One way is to use a solid-state drive (SSD). SSDs perform many tasks much faster than traditional hard disk drives (HDDs) do. They also work very well with MongoDB. On the other hand, they’re often smaller and more expensive.

The following image compares SSDs and HDDs.

SSDs vs. HDDs


The other way to reduce the number of disk accesses is to add more RAM. However, this approach will only take you so far, because eventually your RAM won’t be able to accommodate the size of your data.

The question is, how do we store terabytes or petabytes of data on disk, program an application that will mostly access frequently-requested data in memory, and move data from disk to memory as infrequently as possible?

If you access all of your data randomly in real time, the answer is that you’ll need a lot of RAM. However, most applications don’t work this way. Recent data is accessed more often than older data, certain users are more active than others, and certain regions have more customers than others. Applications that fit this description can be designed to keep certain documents in memory and access disk very infrequently.

Tip 5: Start up MongoDB normally after a database crash

If you run journaling and your system crashes in a recoverable way, you can restart the database normally. Ensure that you’re using all of your normal options, especially -- dbpath (so it can find the journal files) and --journal.

MongoDB will fix your data automatically before it begins to accept connections. This process can take a few minutes for large data sets, but much less time than it typically takes to run repairs on large data sets.

Journal files are stored in the journal directory. Do not delete these files.

Tip 6: Compact the database by using the repair command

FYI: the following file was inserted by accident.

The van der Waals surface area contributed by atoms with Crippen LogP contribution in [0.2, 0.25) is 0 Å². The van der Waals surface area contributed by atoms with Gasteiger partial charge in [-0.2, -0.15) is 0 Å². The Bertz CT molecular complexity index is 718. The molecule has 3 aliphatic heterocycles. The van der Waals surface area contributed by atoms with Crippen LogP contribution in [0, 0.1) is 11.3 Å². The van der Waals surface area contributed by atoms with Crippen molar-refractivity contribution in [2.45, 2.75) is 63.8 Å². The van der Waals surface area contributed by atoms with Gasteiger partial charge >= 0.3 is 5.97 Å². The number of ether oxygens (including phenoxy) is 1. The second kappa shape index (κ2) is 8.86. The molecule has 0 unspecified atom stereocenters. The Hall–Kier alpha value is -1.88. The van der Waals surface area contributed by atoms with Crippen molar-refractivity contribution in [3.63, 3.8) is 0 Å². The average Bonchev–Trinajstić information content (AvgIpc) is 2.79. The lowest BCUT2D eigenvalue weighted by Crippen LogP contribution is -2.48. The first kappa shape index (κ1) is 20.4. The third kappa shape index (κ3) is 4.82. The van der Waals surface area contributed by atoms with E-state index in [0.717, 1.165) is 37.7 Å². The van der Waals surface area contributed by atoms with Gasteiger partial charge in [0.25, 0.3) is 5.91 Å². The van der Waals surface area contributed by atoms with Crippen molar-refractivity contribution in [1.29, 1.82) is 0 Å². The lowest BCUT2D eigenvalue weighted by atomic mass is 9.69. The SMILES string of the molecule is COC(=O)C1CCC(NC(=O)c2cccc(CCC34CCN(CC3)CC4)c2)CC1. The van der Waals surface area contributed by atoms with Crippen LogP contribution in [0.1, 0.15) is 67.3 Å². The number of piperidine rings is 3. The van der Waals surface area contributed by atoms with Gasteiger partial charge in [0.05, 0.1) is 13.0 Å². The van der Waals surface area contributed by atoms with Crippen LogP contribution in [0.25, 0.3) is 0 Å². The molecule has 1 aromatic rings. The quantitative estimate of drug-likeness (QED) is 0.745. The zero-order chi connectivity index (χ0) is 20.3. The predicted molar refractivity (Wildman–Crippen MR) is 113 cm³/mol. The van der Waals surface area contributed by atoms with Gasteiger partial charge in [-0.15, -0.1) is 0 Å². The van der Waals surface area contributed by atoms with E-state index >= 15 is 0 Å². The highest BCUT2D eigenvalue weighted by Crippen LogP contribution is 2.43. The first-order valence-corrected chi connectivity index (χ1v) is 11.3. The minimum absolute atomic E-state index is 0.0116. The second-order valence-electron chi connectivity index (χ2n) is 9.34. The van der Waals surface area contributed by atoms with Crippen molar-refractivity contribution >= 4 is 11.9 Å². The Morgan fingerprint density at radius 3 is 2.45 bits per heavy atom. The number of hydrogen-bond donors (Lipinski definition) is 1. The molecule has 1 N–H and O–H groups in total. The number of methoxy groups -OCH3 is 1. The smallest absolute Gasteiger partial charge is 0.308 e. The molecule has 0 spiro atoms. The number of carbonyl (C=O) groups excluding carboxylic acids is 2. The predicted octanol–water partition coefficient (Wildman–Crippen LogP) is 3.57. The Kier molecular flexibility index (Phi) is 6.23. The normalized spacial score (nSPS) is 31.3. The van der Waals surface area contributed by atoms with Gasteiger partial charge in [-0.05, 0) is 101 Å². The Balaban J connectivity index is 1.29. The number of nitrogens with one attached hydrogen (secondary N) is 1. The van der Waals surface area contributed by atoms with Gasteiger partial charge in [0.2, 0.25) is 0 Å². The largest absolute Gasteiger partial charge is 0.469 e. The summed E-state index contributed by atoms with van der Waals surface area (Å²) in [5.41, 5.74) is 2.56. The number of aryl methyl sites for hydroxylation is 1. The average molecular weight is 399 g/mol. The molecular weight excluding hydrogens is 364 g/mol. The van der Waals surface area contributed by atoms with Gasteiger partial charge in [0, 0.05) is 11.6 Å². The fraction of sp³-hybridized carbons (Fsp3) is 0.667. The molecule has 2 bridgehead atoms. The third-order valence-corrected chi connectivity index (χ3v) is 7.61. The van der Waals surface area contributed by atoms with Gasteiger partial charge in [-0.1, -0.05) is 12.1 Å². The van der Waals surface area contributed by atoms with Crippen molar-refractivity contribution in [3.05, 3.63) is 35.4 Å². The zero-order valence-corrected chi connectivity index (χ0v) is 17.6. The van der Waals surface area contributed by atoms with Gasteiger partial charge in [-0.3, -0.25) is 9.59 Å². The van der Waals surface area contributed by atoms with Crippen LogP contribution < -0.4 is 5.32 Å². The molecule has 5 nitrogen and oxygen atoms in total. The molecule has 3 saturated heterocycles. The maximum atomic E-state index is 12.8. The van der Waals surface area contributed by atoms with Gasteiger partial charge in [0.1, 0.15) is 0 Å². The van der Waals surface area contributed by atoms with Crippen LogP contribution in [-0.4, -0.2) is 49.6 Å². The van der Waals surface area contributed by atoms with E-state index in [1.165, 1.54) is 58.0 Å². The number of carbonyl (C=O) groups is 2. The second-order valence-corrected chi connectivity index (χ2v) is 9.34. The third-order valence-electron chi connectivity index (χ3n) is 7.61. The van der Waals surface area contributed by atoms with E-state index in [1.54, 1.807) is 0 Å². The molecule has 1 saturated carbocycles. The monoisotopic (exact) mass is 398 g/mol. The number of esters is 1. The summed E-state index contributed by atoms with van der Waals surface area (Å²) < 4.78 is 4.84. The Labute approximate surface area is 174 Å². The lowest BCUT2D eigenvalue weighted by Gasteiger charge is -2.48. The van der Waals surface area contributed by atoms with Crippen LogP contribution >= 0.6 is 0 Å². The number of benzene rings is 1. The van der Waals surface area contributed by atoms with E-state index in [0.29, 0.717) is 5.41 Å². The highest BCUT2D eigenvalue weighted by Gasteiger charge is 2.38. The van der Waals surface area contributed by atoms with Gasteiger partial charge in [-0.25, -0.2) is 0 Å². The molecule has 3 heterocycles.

The repair command essentially performs a mongodump and then a mongorestore, making a clean copy of your data. In the process, it also removes any empty “holes” in your data files.

The repair command blocks operation and requires twice the disk space that your database is current running. However, if you have another machine, you can perform the same process manually by using mongodump and mongorestore.

To complete the process manually, use the following steps:

  1. Step down the Hyd1 machine and fsync and lock:

      db.runCommand({fsync : 1, lock : 1})
  2. Dump the file to Hyd2:

      Hyd2$ mongodump --host Hyd1
  3. Make a copy of the data file in Hyd1, so that you still have it as a backup. Then, delete the original data file and restart Hyd1 with empty data.

  4. Restore it from Hyd2. To restore the data file, enter the following command:

      Hyd2$ mongorestore --host Hyd1 --port 10000 # specify port if it's not 27017


These changes have boosted our MongoDB performance significantly. If you’re planning to use MongoDB, you might want to bookmark this article, then come back to it and check off each tip the next time you start a new project.

In Part 2 of this two-part series, we’ll share some tips that help large enterprises properly design, optimize, and implement useful MongoDB features.

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Pavan Paramathmuni